Rebecca Gilchrist Potter is believed to be the daughter of William Potter of Walbottle Hall, a part owner in the Walbottle Colliery where John was perhaps employed. Another daughter of William Potter by his first marriage, Anne, was married to William Armstrong and mother to the young future baronet. Rebecca married Thomas Wrightson on the 16th June 1834, and one of their sons, Thomas jnr, served his apprenticeship with his cousin, William G Armstrong, at the Armstrong Works in Elswick, before studying civil engineering at Westminster. His interest in 'mechanics' extended beyond the buildings of bridges, for which he would become best known, and circa 1920 'Sir Thomas Wrightson's Theory of Hearing' was published. The other witness to the marriage, Jonathon Moses, is believed to be either the father or brother of the bride but this is as yet unconfirmed.
In all John Chicken and Jane would have six children, five of whom would survive into adulthood, with only the youngest Robert dying as an infant in 1833. The second child was William, the starting point for this research, whose baptism is entered in the Newburn parish register as the 15th April 1821.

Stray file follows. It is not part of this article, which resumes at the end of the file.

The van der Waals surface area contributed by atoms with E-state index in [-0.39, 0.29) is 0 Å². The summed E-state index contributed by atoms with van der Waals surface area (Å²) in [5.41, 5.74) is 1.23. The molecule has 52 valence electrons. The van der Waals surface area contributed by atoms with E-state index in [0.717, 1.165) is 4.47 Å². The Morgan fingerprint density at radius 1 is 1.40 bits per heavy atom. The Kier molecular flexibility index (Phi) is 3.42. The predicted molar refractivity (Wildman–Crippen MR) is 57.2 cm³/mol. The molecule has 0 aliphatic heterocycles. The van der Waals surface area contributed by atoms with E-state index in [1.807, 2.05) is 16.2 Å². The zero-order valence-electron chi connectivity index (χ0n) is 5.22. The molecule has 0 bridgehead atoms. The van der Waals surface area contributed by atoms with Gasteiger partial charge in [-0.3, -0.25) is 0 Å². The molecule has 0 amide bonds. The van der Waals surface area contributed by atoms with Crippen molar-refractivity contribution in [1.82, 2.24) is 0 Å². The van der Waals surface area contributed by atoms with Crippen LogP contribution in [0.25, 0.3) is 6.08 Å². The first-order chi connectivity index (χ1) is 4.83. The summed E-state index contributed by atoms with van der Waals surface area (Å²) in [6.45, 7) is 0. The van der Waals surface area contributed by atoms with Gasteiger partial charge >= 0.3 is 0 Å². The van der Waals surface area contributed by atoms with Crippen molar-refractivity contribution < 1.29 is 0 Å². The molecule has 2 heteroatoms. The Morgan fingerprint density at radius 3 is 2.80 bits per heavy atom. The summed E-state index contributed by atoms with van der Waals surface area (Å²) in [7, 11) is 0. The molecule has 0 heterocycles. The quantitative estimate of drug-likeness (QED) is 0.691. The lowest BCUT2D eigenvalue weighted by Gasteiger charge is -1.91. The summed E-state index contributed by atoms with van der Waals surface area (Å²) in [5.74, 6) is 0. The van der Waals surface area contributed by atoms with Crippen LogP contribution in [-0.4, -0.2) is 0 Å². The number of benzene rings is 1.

By the time the 1851 census was taken, John had left the mine and was working as a labourer in Armstrong's newly opened Elswick Works, by 1861 he had risen to the position of weighing machine clerk. He was living in Low Benwell at No. 33 Scotswood Road, just a short distance from ‘Paradise’, both of which are immortalised in the traditional folk song and Geordie Anthem, ‘The Blaydon Races’ written circa 1862.
In 1851 two of John’s daughters, Ann and Alice, would marry, firstly Ann to Thomas Dunn an Ironmonger. In 1861 Ann and Thomas Dunn with their only son, John Thomas, were living at No 4, Saville Court, next door to her brother John an engine fitter, with his wife and daughter Mary. By 1871 the Dunn family had moved to 67 Grainger Street, and Thomas was now an auctioneer employing two men and 2 boys. In 1881 the family can be found living at 27 Oxford Street, Thomas snr was still an auctioneer but young John Thomas now aged 22, was recorded as an ‘analytical chemist’. In 1882 John Thomas Dunn was made a ‘Pemberton Fellow’ of Durham University. In April 1883 Ann died and Thomas followed soon after in July 1884.